Living large in Beaver Creek: Lyle Lovett comes to town | VailDaily.com
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Living large in Beaver Creek: Lyle Lovett comes to town

Brenda Himelfarbnewsroom@vaildaily.comBeaver Creek CO, Colorado
Special to the Daily/Michael Wilson
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BEAVER CREEK, Colorado Hes country. Hes blues. Hes gospel. Hes jazz. Hes Lyle Lovett. And he cant be pigeonholed. Lovetts music crosses so many genres that critics have never been able to categorize him. However, they all agree that hes good. In fact, with homage to his most recent album, Lyle Lovett and His Large Band Its Not Big Its Large, Lovett is not just good, hes great.Lovett, an only child, was born in Klein, Texas, and raised on the family horse ranch. He began writing songs, in the late 70s, while attending Texas A&M, where he studied journalism and German. Soon he began performing his songs at local clubs and folk festivals. Later, while studying abroad as a graduate student, he continued to write and play. It wasnt until he returned home, in the early 80s, that he was zealous about pursuing a musical career and began playing clubs throughout Texas.In 1984, Austin singer-songwriter Nanci Griffith, whom Lovett had interviewed while in college, recorded his song If I Were the Woman You Wanted, on her Once in a Very Blue Moon album. Lovett also sang on the album. Eventually, producer Tony Brown, from MCA Records in Nashville, heard a demo tape of Lovetts songs and signed him to a contract.

It was clear from the beginning that Lovetts taste in music was much more than just country-western. Although the genre, in many respects, is the foundation of his sound, hes always pushing the boundaries, and its no surprise to find a combination of jazz, folk or soul on one album. Mixing it up is virtually Lovetts trademark. He might perform with His Large Band, a modified big band complete with horns and guitars or, perhaps, acoustically with a quartet, as he is Wednesday night at the Vilar Performing Arts Center in Beaver Creek, with friends John Hage, cello, Viktor Krauss, upright bass, Mitch Watkins, electric guitar and Keith Sewell, mandolin and acoustic guitar.We are so excited to be able to present an artist of Lyle Lovetts stature in our intimate setting, said Kris Sabel, executive director of the Vilar Performing Arts Center. And the fact that it is an acoustic evening is icing on the cake, as our venue is just perfect for this type of show.John Dakin, vice president of communications for the Vail Valley Foundation, had the opportunity to meet Lovett many years ago.He is one of most genuine, down-to-earth individuals I have ever met, Dakin said. When you have someone who is an unassuming person and plays great music, how can you lose?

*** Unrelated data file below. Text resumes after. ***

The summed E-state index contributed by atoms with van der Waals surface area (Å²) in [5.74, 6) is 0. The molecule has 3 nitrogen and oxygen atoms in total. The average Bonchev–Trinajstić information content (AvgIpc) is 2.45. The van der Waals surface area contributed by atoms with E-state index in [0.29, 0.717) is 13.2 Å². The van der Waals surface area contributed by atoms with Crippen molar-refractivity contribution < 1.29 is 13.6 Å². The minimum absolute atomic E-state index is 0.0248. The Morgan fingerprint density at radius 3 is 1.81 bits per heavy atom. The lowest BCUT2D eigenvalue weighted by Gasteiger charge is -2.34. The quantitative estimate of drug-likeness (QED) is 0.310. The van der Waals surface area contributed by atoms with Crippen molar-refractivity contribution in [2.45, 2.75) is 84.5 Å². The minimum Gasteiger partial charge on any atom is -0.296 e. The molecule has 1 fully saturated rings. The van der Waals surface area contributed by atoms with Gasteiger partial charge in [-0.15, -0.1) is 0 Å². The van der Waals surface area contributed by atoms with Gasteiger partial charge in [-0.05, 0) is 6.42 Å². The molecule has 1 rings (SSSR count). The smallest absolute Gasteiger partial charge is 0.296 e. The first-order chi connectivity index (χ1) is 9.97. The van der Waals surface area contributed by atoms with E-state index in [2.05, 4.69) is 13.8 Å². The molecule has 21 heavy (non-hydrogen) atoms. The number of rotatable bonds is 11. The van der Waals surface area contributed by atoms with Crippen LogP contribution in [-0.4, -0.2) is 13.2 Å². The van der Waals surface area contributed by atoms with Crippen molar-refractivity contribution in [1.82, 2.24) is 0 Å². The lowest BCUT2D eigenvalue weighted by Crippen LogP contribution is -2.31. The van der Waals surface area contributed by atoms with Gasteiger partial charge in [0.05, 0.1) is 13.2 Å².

And its Lovetts unassuming persona that fans find so endearing. As Alec Wilkinson, a writer for The New Yorker, who spent time with Lovett in Klein, noted, He is very polite and has something of the typical country musicians attitude that one must never affect to have risen about ones beginnings. His face has the solemn and handsome dignity of a workingman of the thirties, a farmer who hears the sound of your tractor stalling in the field and shows up to help you get it started.Lovett also has appeared in several films, including The Player, Short Cuts, Pret-a-Porter and Cookies Fortune, all directed by the late Robert Altman. But it is Lovetts unique array of music that has garnered devotees of almost every musical genre. There is something about this four-time Grammy winner that fans find captivating. Perhaps its a combination of his slightly raspy voice, his gift of storytelling and his masterful delivery.While Lovetts albums, such as Lyle Lovett and His Large Band, Joshua Judges Ruth and The Road to Ensenada, are a potpourri of country, folk big-band swing and traditional pop, Step Inside This House, pays tribute to those who influenced him, including such country masters as Townes Van Zandt, Walter Hyatt and Steven Fromholz, to name a few. His latest album, Its Not Big Its Large, a compilation of country, folk, blues and gospel, has been praised by critics. Once again, Lovett deviates from the traditional to present his eclectic musical style.

And theres no doubt about it Lovett does likes to march to his own drummer. As Parke Puterbaugh, of the Greensboro News Record, observed, Even Lovetts album covers reflect his predilection for offbeat modes of self-expression. Every one of his releases, save for the first one, is an arty black-and-white study of some sort.Theres something about black and white that I find compelling in a mysterious way, Lovett told Puterbaugh. Its not quite as literal as a color photo. A good black-and-white photo can inspire your imagination in the same way that music is supposed to. Thats the parallel I draw that music is supposed to provoke the imagination rather than spell everything out.The kind of music I like to listen to, anyway.E-mail comments about this story to cschnell@vaildaily.com.

What: An acoustic evening with Lyle Lovett.Where: Vilar Performing Arts Center, Beaver Creek.When: Wednesday, 7:30 p.m.Cost: $79/$95/$115, based on seating. Tickets are currently sold out for this show, but you can call the box office to be put on a waiting list. More information: Call 970-845-TIXS or visit http://www.vilarpac.org.


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